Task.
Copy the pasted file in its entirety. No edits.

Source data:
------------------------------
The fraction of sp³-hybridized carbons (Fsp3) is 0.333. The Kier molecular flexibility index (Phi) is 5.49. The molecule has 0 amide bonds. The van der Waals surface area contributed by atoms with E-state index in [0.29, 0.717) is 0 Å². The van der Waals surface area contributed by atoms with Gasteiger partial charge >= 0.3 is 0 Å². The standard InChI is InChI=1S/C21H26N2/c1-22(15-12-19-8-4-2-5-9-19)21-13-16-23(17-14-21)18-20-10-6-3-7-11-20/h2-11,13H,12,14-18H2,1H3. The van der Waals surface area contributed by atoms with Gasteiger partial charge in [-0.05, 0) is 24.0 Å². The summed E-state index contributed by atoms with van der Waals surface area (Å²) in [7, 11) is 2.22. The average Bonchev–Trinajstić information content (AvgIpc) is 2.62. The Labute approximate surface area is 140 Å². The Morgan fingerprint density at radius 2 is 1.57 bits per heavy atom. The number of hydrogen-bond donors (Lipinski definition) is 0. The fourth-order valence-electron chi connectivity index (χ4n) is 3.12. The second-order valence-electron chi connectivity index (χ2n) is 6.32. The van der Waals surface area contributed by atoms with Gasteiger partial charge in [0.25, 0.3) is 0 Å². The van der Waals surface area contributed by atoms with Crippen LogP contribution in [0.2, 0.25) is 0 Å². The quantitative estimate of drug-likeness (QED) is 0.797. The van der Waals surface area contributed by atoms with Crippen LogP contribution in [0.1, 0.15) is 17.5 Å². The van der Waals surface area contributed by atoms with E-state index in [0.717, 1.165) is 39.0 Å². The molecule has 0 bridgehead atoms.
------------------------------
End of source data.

The fraction of sp³-hybridized carbons (Fsp3) is 0.333. The Kier molecular flexibility index (Phi) is 5.49. The molecule has 0 amide bonds. The van der Waals surface area contributed by atoms with E-state index in [0.29, 0.717) is 0 Å². The van der Waals surface area contributed by atoms with Gasteiger partial charge >= 0.3 is 0 Å². The standard InChI is InChI=1S/C21H26N2/c1-22(15-12-19-8-4-2-5-9-19)21-13-16-23(17-14-21)18-20-10-6-3-7-11-20/h2-11,13H,12,14-18H2,1H3. The van der Waals surface area contributed by atoms with Gasteiger partial charge in [-0.05, 0) is 24.0 Å². The summed E-state index contributed by atoms with van der Waals surface area (Å²) in [7, 11) is 2.22. The average Bonchev–Trinajstić information content (AvgIpc) is 2.62. The Labute approximate surface area is 140 Å². The Morgan fingerprint density at radius 2 is 1.57 bits per heavy atom. The number of hydrogen-bond donors (Lipinski definition) is 0. The fourth-order valence-electron chi connectivity index (χ4n) is 3.12. The second-order valence-electron chi connectivity index (χ2n) is 6.32. The van der Waals surface area contributed by atoms with Gasteiger partial charge in [0.25, 0.3) is 0 Å². The van der Waals surface area contributed by atoms with Crippen LogP contribution in [0.2, 0.25) is 0 Å². The quantitative estimate of drug-likeness (QED) is 0.797. The van der Waals surface area contributed by atoms with Crippen LogP contribution in [0.1, 0.15) is 17.5 Å². The van der Waals surface area contributed by atoms with E-state index in [0.717, 1.165) is 39.0 Å². The molecule has 0 bridgehead atoms.